Ok. First off. I totally got the inspiration for this from this post [insert link] for Polenta with a Leek and Mushroom Ragu. And we’ll, I made the poor-man’s version of this vegetarian dish using grits, baby leeks, shitakes and balsamic reduction. The balsamic really cuts the rich, saltiness of the grits and cheese and plays well with the earthiness of the mushrooms and leeks. My version also uses chicken stock, but feel free to use veggie stock if you’re so inclined. [Also, I realize that this picture is horrible. I'll replace it with a better one next time I make it-Ed.] The basic ingredients are:
Grits with Wild Mushroom Ragu
- 2 cups grits (I used quick cooking grits to save time)
- 2 cups mushrooms (I used shitakes and some criminis that I had in the fridge)
- 1 peeled, chopped clove garlic (~1 tsp)
- stock (use whatever you fancy. I used chicken stock here)
- cheese (I used English cheddar in the grits, pecorino in the ragu, and parm. reggiano on top of the finished dish)
- baby leeks (scallions, ramps, leeks, shallots…pretty much any onion will work)
- 2 cups balsamic vinegar
- kosher or sea salt
- black pepper
- fresh thyme (dried will work)
- fresh parsley (dried will not work)
- 1/4 of a lemon
- 1/2 cup white wine
- turbinado or cane sugar
- whole or skim milk
- olive oil
This dish is is really easy and straightforward, so I’m not going to outline the entire process in detail. The basics are:
Cook grits according to package direction substituting stock for the required water. Add 1/4 cup of cheddar (or whatever sharp, flavorful cheese you like e.g. gorgonzola) then stir in about a half a cup of milk until creamy. Reduce heat or lid the pot and turn off the heat.
Saute mushrooms and leeks in olive oil (adding salt and pepper to taste) until mushrooms have browned. Add the garlic and a 1/2 cup white wine to deglaze the pan and cook for a few minutes until the alcohol is gone and the liquid starts to reduce. Next, add 1/2 cup stock and reduce to a simmer, stirring when needed.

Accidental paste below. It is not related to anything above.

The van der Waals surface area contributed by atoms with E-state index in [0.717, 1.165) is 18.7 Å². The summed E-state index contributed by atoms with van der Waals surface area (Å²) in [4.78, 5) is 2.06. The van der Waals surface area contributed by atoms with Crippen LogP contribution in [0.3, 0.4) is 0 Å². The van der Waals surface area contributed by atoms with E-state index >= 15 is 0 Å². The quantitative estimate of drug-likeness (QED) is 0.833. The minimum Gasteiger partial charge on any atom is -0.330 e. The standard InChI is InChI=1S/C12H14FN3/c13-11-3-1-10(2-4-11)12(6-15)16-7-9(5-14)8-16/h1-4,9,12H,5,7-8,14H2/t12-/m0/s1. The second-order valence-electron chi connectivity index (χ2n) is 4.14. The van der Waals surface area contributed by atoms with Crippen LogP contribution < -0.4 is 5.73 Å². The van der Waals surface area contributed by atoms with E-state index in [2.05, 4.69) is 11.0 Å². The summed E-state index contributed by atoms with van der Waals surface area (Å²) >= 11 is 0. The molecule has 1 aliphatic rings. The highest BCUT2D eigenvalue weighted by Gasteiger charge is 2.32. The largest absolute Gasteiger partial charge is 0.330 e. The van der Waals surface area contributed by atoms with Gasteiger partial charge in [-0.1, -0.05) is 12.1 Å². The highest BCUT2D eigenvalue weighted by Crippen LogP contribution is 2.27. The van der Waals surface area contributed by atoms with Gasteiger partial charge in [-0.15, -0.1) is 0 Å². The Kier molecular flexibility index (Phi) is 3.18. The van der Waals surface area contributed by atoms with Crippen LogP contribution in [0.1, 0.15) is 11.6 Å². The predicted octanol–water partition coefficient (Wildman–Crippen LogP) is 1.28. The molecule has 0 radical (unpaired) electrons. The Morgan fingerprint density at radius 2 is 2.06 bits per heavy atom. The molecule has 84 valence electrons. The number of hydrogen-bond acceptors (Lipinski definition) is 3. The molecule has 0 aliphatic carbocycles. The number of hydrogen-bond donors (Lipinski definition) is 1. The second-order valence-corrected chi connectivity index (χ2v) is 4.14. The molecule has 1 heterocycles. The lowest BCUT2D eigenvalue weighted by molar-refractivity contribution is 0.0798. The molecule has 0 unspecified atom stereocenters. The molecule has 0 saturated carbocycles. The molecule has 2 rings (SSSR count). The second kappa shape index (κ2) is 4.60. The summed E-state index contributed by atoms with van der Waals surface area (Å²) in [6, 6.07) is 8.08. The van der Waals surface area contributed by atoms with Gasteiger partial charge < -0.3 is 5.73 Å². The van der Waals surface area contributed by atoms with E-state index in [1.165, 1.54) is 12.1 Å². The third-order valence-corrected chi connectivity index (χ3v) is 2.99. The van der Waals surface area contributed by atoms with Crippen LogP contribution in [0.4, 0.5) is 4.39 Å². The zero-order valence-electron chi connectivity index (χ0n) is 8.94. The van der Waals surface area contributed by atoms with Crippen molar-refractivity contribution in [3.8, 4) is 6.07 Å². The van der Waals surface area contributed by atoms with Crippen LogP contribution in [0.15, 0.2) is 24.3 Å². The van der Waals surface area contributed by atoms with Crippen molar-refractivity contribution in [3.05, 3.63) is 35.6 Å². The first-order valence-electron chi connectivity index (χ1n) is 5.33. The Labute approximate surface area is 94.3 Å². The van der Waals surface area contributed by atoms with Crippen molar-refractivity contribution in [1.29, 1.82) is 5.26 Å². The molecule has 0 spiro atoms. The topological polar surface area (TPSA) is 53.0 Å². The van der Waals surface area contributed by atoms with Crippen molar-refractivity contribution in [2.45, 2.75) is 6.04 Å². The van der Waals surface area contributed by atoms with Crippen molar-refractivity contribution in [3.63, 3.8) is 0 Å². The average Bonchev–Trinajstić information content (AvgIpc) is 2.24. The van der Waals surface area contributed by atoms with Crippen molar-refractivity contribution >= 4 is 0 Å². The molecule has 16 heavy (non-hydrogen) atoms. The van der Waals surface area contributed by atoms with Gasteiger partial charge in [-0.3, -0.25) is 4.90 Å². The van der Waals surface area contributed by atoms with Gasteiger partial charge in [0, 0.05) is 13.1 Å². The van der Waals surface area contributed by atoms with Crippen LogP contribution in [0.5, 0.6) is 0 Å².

In a sauce pan add 2 cups balsamic vinegar, 1 pinch salt, 1 pinch fresh black pepper, 2 TBSP sugar and the juice from the lemon wedge and bring to a slow boil, stirring over medium heat. Keep your face away from the fumes because vinegar fumes are harsh. Also avoid tasting the hot balsamic from a spoon until it cools down. Trust me. This sauce must be watched the whole time you’re cooking. The sauce will reduce slowly, then at a specific point it will get syrupy (like hot candy syrup) and start to form rapid big bubbles that grow from the bottom of the pan. Once this happens the reduction is ready (the sauce will coat the back of a spoon and be very “honey like” in consistency. DO NOT TASTE AT THIS POINT. Trust me. The sauce is extremely hot at this point so you will definitely burn your tongue. Cut the heat and stir for minute or so, then pour into a container or gravy boat for later.
Now back to that ragu. Shave some aged pecorino (I prefer the less salty Toscano to the Romano version). I used about 1/8 of a cup, but this is really up to your personal taste. Stir or saute the cheese to incorporate into the ragu then cut the heat. Spoon hot creamy grits into a bowl, add a few TBSP’s of the ragu, then drizzle a little of the balsamic on the top. Finish with some reggiano shavings and fresh parsley and you have yourself a mostly vegetarian meal or starter course.